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When her single "Bad Guy" finally hit No. 1 in August after sitting at No. 2 for nine weeks, ending the reign of a song we'll get to in a second, she became the first artist born in the 2000s to have a No. 1 single and, at 17, the youngest since Lorde topped the chart with "Royals" at 16 in 2013.

With nominations in all four General Field categories (Record of the Year and Song of the Year for "Bad Guy," as well as Album of the Year and Best New Artist), she is the youngest person to earn all four in the same year. Her two additional nominations come in the Best Pop Solo Performance and Best Pop Vocal Album categories.

While her debut album was breaking all sorts of records, one song from Lil Nas X (born Montrero Hill) was doing the most. We're talking, of course, about "Old Town Road," his genre-bending debut single. Released independently in December 2018 after he purchased the beat online for $30, the song quickly became a viral sensation thanks to TikTok and simultaneously charted on the Billboard Hot 100, Hot Country Songs and Hot R&B/Hip-Hop Songs. That it was quietly removed from the Country chart by Billboard, prompting intense criticism and accusations of racism towards the publication, only helped hype the track up further. (He signed with Columbia Records the week the track entered the charts.)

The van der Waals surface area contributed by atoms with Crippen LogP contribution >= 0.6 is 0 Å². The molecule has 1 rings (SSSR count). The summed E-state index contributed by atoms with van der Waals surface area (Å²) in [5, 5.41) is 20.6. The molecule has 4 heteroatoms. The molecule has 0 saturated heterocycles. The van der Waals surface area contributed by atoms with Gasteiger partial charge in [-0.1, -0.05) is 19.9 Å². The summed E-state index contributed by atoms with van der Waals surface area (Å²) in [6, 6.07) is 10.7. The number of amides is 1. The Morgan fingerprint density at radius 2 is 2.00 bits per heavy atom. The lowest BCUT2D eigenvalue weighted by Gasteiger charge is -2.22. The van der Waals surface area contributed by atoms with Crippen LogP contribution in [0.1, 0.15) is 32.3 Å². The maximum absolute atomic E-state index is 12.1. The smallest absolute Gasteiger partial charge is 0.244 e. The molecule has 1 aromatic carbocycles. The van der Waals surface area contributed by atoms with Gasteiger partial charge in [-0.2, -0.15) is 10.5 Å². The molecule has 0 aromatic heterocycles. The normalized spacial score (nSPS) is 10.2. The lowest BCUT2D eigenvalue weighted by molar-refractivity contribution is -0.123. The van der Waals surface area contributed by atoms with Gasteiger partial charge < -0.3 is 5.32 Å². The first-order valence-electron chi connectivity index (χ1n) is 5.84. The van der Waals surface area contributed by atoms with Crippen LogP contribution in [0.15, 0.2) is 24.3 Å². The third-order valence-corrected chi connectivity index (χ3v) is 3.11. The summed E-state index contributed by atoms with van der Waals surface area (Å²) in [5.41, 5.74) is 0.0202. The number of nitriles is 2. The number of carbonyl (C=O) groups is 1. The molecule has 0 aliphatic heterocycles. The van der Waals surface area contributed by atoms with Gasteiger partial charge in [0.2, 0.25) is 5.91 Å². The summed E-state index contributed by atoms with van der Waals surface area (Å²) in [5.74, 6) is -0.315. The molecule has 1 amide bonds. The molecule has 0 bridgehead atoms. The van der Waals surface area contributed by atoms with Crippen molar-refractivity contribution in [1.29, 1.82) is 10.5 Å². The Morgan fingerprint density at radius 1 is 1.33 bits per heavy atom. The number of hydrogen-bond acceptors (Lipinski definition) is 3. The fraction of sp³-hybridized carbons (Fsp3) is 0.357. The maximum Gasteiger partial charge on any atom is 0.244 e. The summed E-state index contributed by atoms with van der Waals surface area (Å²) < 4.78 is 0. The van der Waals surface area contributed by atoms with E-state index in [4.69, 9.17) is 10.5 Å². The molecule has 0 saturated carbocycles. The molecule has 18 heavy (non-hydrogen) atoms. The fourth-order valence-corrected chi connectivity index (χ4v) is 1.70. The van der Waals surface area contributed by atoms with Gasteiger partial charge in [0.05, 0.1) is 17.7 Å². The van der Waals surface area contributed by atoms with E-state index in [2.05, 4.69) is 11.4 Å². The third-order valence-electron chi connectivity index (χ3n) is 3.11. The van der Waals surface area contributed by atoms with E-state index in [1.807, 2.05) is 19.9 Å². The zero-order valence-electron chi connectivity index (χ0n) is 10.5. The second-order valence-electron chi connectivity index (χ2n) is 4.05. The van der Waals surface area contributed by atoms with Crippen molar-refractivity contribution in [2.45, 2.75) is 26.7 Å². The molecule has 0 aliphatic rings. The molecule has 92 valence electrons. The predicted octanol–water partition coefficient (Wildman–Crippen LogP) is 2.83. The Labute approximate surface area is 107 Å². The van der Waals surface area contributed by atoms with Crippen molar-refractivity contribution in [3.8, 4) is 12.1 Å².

By April 13, it had hit No. 1 on the Billboard Hot 100. And there it sat for 19 consecutive weeks until "Bad Guy" dethroned it, surpassing the previous record of 16 weeks previously shared by Mariah Carey and Boyz II Men's "One Sweet Day" and "Despacito" by Luis Fonsi and Daddy Yankee featuring Justin Bieber In April, the song also broke Drake's record for the most U.S. streams in one week with 143 million streams. By August, it had been streamed over a billion times on Spotify alone.